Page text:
Was it a parent-to-child transfer so that you don't pay the property taxes on the reassessment?
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PostPosted: Sat Oct 14, 2017 1:07 pm    Post subject:

LAkers 4 Life wrote:
rwongega wrote:
I inherited my current house. I'm paying up the wazoo in property taxes but it's still better than paying rent for a dinky little apartment or having to share with roommates considering I have the worst luck with roommates who aren't female (suddenly discovers schizophrenia roommate, kimchi smelling roommate who suddenly bursts out singing K-Pop at weird hours of the night, roommate who lets fat ass Mexican friend that snores like an elephant and smells like a taco truck's refuse sleep on my bed while I'm away, and those are just in the first 3 years of college) .


Was it a parent-to-child transfer so that you don't pay the property taxes on the reassessment?


Yes, but it's still quite high. If they had reassessed, it'd be untenable for me to hold onto my childhood home.
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PostPosted: Sat Oct 14, 2017 3:54 pm    Post subject:

ringfinger wrote:
What growth rate? The home price?

I think the key factor people aren't considering is that at worst, your principal can essentially be withdrawn via sale of the home whereas your rent cannot.

Let's say you have two scenarios where you're paying to live in a $500K home that never appreciates.

Rent: Let's just assume rent for this $500K home stays fixed at $1,200/month over a 30 year period or averages out there. That is $432K in total rent payments made, with nothing to show for it at end of 30 years, so you are $432K in the hole.

Buy: $100K down, total cost of $400K mortgage with interest would be around $625K. After 30 years you'd have spent $725K but have a property worth $500K which means you are $225K in the hole.

This assumes ZERO appreciation over a 30 year period and an average rent payment of $1,200 for a home that was $500K 30 years ago.

Maybe something is wrong with my math, but over a long period of time, owning is always better financially, than renting/leasing, and how much better it is only increases with more time.


I average about $5000 a year in overheads on my rental properties (i pay it, not the tenants), fair bit more than that on my home, those overheads don't exist if you're renting.

SoCal probably still has some heat in the market to gain, but much of the country, and really most of the world, not so much. So it really depends where you are, i got a bunch a cpl decades ago from an inheritance from my grandparents, back when property was dirt cheap, now I've moved back to Australia and they're all stupidly overvalued imo (we're talking 500k values on stuff i bought for 60k).
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PostPosted: Mon Oct 16, 2017 6:36 am    Post subject:

Telleris wrote:
ringfinger wrote:
What growth rate? The home price?

I think the key factor people aren't considering is that at worst, your principal can essentially be withdrawn via sale of the home whereas your rent cannot.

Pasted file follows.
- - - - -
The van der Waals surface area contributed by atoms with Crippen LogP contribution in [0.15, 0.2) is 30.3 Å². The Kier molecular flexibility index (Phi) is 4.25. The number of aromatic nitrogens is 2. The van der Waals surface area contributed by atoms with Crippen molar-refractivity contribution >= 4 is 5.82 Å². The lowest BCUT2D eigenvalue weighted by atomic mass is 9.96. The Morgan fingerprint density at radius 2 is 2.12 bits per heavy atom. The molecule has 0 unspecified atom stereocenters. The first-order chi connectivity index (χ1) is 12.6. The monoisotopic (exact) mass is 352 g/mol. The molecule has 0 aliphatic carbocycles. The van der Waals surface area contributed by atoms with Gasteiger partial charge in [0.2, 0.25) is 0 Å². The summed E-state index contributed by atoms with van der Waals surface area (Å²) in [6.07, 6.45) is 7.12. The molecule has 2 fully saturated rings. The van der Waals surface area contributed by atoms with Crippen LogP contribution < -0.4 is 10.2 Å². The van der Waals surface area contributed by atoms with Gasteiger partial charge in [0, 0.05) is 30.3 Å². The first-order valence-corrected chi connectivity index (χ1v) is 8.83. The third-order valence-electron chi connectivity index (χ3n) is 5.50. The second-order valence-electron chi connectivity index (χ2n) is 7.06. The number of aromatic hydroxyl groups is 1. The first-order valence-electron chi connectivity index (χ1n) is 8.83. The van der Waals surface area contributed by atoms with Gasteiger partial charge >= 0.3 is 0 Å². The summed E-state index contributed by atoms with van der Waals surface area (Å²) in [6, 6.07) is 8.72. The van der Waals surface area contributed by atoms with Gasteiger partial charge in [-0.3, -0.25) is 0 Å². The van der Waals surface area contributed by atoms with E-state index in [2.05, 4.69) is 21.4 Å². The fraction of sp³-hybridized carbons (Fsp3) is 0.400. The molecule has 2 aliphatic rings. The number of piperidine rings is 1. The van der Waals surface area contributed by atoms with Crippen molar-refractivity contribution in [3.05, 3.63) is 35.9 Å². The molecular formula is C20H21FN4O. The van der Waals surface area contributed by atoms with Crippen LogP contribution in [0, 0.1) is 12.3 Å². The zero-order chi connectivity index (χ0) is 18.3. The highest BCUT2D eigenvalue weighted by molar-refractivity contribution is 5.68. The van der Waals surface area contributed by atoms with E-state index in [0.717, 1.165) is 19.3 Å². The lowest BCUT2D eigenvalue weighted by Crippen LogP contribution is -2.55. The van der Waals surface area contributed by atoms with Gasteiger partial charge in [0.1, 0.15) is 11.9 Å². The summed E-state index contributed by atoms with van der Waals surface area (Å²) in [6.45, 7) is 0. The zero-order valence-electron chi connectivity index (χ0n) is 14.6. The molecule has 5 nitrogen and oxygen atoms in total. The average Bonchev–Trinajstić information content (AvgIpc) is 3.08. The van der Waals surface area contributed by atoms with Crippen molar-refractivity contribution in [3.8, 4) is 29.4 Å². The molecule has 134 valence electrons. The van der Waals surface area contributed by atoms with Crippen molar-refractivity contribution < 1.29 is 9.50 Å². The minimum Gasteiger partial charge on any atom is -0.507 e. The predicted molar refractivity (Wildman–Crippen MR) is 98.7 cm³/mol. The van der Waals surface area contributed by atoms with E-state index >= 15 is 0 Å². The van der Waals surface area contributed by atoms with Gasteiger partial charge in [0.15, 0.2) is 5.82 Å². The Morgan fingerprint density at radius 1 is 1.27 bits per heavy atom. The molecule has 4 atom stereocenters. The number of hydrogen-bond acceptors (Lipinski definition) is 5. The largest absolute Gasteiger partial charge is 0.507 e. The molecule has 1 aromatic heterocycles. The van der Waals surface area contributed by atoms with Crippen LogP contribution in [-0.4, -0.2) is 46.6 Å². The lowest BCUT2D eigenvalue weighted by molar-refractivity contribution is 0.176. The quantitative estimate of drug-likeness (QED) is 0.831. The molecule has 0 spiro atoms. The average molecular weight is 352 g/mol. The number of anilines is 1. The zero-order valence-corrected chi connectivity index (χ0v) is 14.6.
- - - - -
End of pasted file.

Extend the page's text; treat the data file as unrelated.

Let's say you have two scenarios where you're paying to live in a $500K home that never appreciates.

Rent: Let's just assume rent for this $500K home stays fixed at $1,200/month over a 30 year period or averages out there. That is $432K in total rent payments made, with nothing to show for it at end of 30 years, so you are $432K in the hole.

Buy: $100K down, total cost of $400K mortgage with interest would be around $625K. After 30 years you'd have spent $725K but have a property worth $500K which means you are $225K in the hole.

This assumes ZERO appreciation over a 30 year period and an average rent payment of $1,200 for a home that was $500K 30 years ago.

Maybe something is wrong with my math, but over a long period of time, owning is always better financially, than renting/leasing, and how much better it is only increases with more time.


I average about $5000 a year in overheads on my rental properties (i pay it, not the tenants), fair bit more than that on my home, those overheads don't exist if you're renting.

SoCal probably still has some heat in the market to gain, but much of the country, and really most of the world, not so much. So it really depends where you are, i got a bunch a cpl decades ago from an inheritance from my grandparents, back when property was dirt cheap, now I've moved back to Australia and they're all stupidly overvalued imo (we're talking 500k values on stuff i bought for 60k).


Right but 60% of a mortgage payment is coming back to you with interest (on appreciation of the home). With rent, 0% of your rent payment is coming back to you.

Using VLFs example of being better of renting for 20 years than owning, which I wholeheartedly disagree with in any market in the US under typical conditions, let's break it down.

Average cost of CA home in 2017: $500K
Average cost of CA home in 1997: $186K

If the approx rent for a $500K home is $2,500, we can use the same multiplier and assume rent in 1997 for same home was $930/mo. Averaging it out, it's $1,715 per month.

Total cost of mortgage on $186K home assuming 20% down ($37K) is roughly $233K. Let's add in 1% cost of home for repairs/maintenance which would be $3,430 per year over 20 years. That's $69K. So total cost of the home, and I'm not including mortgage interest deduction incentive, is:

20% down: $37K
Total Cost of Mortgage: $233K ($149K principal + $84K interest payments)
Maintenance: $69K

Total Cost of Homeownership: $339K
Home Value in 2017: $500K
Balance: +$161,000 in your pocket (even more with MI deduction factored in)

Total Cost of Renting: $1,715 * 360 = $412K
Home Value in 2017: $0
Balance: -$412,000